However, Stephanie Sullivan, of the Human Fertilisation and Embryology Authority, said: "This flawed and contradictory study does not reflect the day-to-day reality of UK fertility treatment.

"We provide clear guidance to all clinics that they should provide proper checks on identity and continue to do this throughout the course of treatment.

"Over the last three years UK clinics have provided more than 100,000 IVF treatments and there have been no more than ten cases where identity has been an issue."

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Monday, 19 June 2006 12:01
BNN: British Nursing News Online ·
A senior doctor has sparked controversy after claiming that teenage pregnancy is ‘part of nature’s law’ and should not be condemned out of hand.

Dr Laurence Shaw, deputy medical director of the Bridge Centre fertility clinic in London, said females had been programmed by two million years of evolution to have babies in their late teens and earl twenties when fertility is at its peak.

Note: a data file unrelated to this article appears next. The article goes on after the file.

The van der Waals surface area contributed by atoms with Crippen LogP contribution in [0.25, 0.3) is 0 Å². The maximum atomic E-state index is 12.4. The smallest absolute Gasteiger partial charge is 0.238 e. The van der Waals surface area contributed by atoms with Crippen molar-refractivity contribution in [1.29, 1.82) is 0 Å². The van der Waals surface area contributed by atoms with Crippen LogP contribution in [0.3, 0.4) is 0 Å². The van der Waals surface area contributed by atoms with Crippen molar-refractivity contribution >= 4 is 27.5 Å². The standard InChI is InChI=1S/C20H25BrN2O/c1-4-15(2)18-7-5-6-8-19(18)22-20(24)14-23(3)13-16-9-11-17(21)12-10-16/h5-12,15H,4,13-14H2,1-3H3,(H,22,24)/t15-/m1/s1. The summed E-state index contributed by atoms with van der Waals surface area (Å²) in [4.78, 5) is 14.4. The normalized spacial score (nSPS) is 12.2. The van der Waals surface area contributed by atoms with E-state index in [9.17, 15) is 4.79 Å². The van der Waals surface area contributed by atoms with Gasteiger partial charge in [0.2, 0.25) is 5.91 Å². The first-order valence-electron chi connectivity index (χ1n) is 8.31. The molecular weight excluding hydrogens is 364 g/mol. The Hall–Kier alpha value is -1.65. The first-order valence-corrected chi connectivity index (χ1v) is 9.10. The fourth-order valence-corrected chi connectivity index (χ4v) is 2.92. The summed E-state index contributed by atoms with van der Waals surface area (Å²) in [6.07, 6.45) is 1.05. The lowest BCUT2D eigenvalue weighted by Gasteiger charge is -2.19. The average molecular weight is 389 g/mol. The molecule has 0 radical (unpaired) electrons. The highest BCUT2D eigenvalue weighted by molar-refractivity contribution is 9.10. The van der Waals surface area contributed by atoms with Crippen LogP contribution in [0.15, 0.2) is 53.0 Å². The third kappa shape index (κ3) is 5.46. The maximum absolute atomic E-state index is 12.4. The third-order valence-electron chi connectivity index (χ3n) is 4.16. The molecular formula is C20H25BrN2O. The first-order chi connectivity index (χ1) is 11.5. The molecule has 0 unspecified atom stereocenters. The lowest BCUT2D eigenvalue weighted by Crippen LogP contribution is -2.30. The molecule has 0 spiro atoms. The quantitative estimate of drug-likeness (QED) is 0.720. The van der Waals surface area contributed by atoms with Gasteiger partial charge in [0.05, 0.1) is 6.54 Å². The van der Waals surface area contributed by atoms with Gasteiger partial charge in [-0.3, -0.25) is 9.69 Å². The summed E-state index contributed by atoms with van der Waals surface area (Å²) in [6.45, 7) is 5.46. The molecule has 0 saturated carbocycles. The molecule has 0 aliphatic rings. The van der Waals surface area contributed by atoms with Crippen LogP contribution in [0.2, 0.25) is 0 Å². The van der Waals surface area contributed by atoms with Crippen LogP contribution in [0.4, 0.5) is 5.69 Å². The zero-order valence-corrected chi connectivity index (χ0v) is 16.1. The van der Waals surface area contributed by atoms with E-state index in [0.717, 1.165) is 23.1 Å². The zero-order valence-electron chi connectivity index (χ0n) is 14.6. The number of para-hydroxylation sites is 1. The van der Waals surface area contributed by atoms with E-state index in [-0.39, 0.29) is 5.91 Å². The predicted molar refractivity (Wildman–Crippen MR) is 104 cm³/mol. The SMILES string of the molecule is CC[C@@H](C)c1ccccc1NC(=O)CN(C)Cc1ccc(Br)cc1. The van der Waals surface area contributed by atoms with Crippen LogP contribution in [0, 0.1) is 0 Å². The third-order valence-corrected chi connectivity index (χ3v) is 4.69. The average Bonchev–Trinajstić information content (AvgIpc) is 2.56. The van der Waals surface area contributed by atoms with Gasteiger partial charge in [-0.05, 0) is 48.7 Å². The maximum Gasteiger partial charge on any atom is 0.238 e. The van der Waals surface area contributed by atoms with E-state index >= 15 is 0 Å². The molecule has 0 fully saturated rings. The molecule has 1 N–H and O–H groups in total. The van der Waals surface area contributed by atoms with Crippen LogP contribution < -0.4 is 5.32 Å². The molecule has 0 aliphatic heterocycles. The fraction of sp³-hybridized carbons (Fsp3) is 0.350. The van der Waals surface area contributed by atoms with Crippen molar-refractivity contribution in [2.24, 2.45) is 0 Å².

He told the annual meeting of the European Society of Human Reproduction and Embryology (Eshre) that nature intended women to become mothers when young, and for their fertility to decline with age.

Speaking to delegates in Prague, Dr Shaw said: "Before we condemn our teenagers for having sex behind the bike sheds and becoming pregnant, we should remember that this is a natural response by these girls to their rising fertility levels.

"Society may 'tut tut' about them, but their actions are part of an evolutionary process that goes back nearly two million years; while their behaviour may not fit with western society's expectations, it is perhaps useful to consider it in a wider context."

But family groups and politicians have condemned the remarks.